Cabbie Sidikiba Diallo claims fare Glenn Yonemitsu was too drunk to give destination, vomited, cursed and spit
A taxi driver was stripped of his license Tuesday for tossing a passenger into a busy midtown street in a brawl caught on videotape.
The Taxi and Limousine Commission announced the license revocation Tuesday.
“That’s good to hear,” Yonemitsu, 28, told the Daily News.
The city had hauled Diallo before an administrative judge over the summer. At the hearing, the cabbie said Yonemitsu was drunk and had vomited and cursed, but the passenger, a computer programmer, claimed
Diallo made lame excuses about why he couldn’t drive him to his home in Sunnyside.
The judge recommended the hack lose his license for assaulting his passenger, though he was within his right to refuse to take the inebriated man to Queens.
Diallo, a driver for 20 years, said he had not received notification of the punishment and was still driving a cab.
“I want to defend my name,” he said. “This guy came along — he was drunk. … I just pushed him out of the cab.”
The administrative judge ruled the cabbie should have simply called 911 rather than take matters into his own hands.
She also found little evidence to back up the cabbie’s claims, while noting the video clearly captured his own “abusive conduct.”
The tape shows Yonemitsu standing with friends outside Ichi Umi before getting into the cab just before 3 a.m.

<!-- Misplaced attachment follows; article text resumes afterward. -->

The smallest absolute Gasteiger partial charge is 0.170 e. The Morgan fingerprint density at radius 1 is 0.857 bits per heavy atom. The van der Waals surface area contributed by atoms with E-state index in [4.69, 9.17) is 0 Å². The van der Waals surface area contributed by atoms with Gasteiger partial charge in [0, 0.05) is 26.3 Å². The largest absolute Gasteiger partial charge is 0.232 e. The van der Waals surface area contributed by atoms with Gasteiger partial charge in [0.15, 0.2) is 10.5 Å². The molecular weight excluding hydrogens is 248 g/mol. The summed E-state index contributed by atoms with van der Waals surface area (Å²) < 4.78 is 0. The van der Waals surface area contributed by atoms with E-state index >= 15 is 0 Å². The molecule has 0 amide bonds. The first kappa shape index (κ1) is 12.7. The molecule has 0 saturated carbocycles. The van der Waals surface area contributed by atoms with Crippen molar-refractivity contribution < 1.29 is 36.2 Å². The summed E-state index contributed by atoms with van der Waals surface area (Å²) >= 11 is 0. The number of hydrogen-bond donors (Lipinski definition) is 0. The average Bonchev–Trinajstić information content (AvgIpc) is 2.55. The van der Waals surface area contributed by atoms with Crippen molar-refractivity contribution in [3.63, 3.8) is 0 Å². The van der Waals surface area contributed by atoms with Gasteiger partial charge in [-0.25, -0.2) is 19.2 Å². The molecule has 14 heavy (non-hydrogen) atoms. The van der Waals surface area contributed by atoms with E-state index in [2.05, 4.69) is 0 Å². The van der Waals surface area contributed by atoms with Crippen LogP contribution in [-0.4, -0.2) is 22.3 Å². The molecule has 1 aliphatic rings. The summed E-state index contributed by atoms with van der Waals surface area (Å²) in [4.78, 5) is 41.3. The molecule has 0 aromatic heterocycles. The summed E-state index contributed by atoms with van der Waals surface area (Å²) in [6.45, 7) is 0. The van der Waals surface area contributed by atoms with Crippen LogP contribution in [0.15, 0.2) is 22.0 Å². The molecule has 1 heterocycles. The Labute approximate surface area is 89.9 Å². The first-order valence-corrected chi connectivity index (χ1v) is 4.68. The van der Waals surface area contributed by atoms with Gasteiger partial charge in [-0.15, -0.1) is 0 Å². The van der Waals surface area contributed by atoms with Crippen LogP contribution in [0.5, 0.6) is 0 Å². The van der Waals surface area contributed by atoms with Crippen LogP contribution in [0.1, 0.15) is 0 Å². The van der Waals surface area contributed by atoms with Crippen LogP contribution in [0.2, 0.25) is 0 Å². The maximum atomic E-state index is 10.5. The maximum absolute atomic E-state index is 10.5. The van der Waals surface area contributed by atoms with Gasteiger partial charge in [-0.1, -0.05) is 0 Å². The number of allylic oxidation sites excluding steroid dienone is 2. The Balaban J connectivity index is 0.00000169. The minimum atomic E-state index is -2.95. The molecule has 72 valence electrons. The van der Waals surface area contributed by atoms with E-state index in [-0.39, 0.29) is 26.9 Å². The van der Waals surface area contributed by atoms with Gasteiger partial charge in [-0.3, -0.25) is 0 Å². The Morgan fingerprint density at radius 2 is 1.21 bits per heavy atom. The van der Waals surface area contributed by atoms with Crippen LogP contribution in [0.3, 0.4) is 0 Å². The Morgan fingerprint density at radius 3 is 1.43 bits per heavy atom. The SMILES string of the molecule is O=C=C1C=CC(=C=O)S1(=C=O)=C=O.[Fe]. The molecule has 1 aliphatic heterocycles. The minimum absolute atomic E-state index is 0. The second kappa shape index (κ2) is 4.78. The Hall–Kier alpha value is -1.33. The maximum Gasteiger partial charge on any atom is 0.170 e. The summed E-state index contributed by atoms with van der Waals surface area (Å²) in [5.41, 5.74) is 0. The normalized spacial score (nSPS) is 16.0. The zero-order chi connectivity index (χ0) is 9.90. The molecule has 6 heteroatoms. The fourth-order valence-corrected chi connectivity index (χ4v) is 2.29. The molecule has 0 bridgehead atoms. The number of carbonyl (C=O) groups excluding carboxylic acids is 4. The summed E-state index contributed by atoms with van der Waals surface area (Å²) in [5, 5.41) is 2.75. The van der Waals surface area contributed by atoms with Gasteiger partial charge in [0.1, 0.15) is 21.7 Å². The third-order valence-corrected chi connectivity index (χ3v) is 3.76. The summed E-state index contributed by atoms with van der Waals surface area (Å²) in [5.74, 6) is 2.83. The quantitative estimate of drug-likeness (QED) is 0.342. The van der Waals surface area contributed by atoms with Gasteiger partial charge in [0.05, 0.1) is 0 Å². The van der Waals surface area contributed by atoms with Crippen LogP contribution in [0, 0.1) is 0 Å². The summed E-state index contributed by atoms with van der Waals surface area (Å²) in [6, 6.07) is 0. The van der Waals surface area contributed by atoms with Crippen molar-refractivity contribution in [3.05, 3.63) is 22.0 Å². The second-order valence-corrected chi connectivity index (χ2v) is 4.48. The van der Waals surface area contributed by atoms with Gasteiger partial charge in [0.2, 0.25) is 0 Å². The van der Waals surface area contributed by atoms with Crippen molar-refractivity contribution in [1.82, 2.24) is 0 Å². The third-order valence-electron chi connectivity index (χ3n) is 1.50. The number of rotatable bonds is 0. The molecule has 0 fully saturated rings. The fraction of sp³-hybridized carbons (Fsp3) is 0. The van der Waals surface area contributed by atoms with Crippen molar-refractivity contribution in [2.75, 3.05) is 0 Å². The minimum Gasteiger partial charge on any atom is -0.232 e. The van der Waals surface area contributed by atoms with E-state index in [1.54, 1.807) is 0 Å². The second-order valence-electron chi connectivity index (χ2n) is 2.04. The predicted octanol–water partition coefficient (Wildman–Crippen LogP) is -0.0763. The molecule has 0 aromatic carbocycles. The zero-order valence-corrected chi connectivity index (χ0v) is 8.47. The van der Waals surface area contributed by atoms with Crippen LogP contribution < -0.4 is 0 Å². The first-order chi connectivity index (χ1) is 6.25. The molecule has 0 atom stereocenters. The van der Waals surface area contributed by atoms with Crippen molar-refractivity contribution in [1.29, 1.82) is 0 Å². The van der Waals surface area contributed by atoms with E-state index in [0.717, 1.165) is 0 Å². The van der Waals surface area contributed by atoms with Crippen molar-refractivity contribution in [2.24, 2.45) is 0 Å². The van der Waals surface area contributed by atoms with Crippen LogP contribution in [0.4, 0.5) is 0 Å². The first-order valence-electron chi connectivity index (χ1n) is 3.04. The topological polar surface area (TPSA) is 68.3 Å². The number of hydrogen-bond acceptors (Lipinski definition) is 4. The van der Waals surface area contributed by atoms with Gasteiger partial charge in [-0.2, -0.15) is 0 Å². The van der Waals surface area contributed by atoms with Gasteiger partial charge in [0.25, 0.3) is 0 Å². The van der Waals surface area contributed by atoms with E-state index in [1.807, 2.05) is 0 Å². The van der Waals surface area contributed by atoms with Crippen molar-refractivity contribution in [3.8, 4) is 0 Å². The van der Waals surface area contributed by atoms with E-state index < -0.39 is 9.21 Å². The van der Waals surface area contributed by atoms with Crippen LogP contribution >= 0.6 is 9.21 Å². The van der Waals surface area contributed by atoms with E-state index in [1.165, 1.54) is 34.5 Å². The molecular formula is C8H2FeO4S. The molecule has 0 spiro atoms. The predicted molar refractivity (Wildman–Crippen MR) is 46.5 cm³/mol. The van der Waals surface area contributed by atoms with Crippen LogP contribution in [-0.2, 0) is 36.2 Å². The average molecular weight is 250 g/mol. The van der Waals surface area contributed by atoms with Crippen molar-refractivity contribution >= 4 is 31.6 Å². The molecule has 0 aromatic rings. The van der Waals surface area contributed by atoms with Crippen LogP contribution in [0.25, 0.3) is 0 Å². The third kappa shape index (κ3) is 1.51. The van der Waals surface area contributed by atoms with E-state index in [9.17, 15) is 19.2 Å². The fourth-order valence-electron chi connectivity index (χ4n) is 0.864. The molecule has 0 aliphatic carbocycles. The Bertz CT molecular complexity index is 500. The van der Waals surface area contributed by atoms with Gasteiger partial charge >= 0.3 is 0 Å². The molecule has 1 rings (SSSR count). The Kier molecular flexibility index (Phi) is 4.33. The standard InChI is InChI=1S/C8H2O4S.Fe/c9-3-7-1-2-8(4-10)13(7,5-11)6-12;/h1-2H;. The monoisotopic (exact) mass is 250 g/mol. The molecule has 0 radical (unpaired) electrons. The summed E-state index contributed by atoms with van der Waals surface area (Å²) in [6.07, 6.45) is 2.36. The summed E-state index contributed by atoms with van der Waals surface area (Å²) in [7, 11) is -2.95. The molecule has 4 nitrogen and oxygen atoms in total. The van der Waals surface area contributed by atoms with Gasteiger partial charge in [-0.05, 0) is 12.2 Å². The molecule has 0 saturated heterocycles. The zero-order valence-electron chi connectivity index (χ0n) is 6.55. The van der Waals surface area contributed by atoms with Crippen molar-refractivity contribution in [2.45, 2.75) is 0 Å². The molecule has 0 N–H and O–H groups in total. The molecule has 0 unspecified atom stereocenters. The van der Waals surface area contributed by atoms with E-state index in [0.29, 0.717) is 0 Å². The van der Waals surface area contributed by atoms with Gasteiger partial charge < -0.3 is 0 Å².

Over the next seven minutes, Diallo is seen getting in and out of the taxi, opening the passenger door and apparently arguing with his passenger.
He then climbs inside the cab, where a struggle in the back seat ensues. Yonemitsu is then pushed from the cab, with Diallo tumbling out after him.
The pair grapple in the road, but Yonemitsu jumps back in the cab — and Diallo pulls him back out and sends him sprawling across the street like a rag doll.
“It hurt a lot,” Yonemitsu recalled. “I ended up with a lot of injuries that did last a long time.”
The video then shows Diallo dashing into the driver’s seat and Yonemitsu hopping into the back again. With the rear doors still wide open, the cab barrels down the street and around the corner — where Yonemitsu says he jumped out and called police.
Diallo was not charged with a crime, evidence, he said that he didn’t assault anyone.
“If I beat him, if that was case, I was going to be arrested,” he told the News. “He was very drunk.”
The judge wrote that TLC rules allow drivers to refuse service to drunk or disorderly passengers, but there was no excuse for the “angry, out-of-control assault.”
“[His] misconduct is of the severest kind,” Judge Tynia Richard wrote of Diallo in her August report.
TLC Commissioner David Yassky approved the judge’s recommendation.
“The kind of behavior exhibited by this individual is inexcusable, and will not be tolerated,” he said.
“Violence is never an option for people who hold a TLC license, and he has forfeited the privilege of having one.”
By Reuven Blau , Tracy Connor AND Kerry Wills